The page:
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Claret Ibeawuchi
Claret Ibeawuchi

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Supercharge Your Python Development with Tox: A Beginner's Guide

An It works on my Machine Meme

You no longer have to tell me, use Tox!!!



Tox is a versatile and powerful command-line tool designed for Python projects, enabling developers to automate various tasks, including testing, building, packaging, and deployment across different environments. This article will walk you through the key features of Tox and demonstrate how to use it effectively in your Python development workflow.

Python and OS Compatibility

Tox supports a range of Python interpreter implementations, including CPython versions 3.7, 3.8, 3.9, 3.10, and 3.11. This ensures that Tox can be used with the latest patch versions of these minor Python versions, with best-effort support for previous patch versions.

User Guide

Tox serves as an environment orchestrator, allowing you to set up and execute various tools for your projects. It can handle tasks such as:

  • Running test runners like pytest.
  • Linting your code with tools like flake8.
  • Formatting code using tools like black or isort.
  • Generating documentation with Sphinx.
  • Building and publishing packages with tools like twine.

Key Tox Features

Tox offers several key features that make it an indispensable tool for Python development:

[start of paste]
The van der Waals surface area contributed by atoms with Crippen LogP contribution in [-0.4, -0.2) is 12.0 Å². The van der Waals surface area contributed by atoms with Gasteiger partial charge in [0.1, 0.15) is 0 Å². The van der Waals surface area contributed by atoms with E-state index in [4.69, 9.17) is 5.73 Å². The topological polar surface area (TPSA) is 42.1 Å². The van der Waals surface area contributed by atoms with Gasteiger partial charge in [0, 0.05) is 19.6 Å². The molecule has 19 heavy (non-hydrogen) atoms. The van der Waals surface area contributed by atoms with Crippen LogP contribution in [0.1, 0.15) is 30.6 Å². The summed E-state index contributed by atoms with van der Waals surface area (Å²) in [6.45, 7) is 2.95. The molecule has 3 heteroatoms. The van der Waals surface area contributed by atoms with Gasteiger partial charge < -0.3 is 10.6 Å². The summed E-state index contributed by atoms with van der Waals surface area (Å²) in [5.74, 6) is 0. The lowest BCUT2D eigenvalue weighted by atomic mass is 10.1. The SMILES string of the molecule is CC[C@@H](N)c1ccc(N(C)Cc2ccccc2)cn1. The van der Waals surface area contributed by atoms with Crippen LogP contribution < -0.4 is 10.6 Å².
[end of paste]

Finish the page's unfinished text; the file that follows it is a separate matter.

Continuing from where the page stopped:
• Testing Across Environments: Tox allows you to test your Python code across different environments, including various Python versions and dependencies. This ensures your code works consistently across different setups.

  • Virtual Environment Management: Tox manages the creation and management of virtual environments, eliminating issues related to environment setup.

  • Integration with CI: You can use Tox as a frontend for continuous integration (CI) servers, reducing boilerplate and seamlessly integrating shell-based testing.

  • Customization: Tox offers extensive customization options, allowing you to tailor every aspect of virtual environments and command execution to your project's needs.

  • Parallel Testing: Tox can run multiple environments in parallel, speeding up the testing process.

Tox in Action

Here's a quick overview of how Tox works:

  1. Tox generates a series of virtual environments for different configurations.
  2. It installs the required dependencies for each environment.
  3. Tox runs setup commands defined in the configuration for each environment.
  4. The results from each environment are returned to the user.

Now, walk with me through your first Tox script


To get started with Tox, you'll need to install it first. It's recommended to use pipx to install Tox in an isolated environment, allowing for easy upgrades without affecting other parts of your system.

python -m pip install pipx --user
pipx install tox
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Once Tox is installed, you can check its help documentation using the tox --help command.


Tox configuration can be defined in several places, with priority given to the following order:

  1. tox.ini
  2. pyproject.toml
  3. setup.cfg

Here's a basic example of a tox.ini file:

envlist = my_env
skipsdist = true

deps = pytest
commands = pytest
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In this example, we define a single test environment named my_env. The skipsdist setting is used when you're not testing a Python package.

Running Tox:

After configuring tox.ini, you can run Tox by executing the tox command. Tox will create virtual environments, install dependencies, and execute the defined test commands.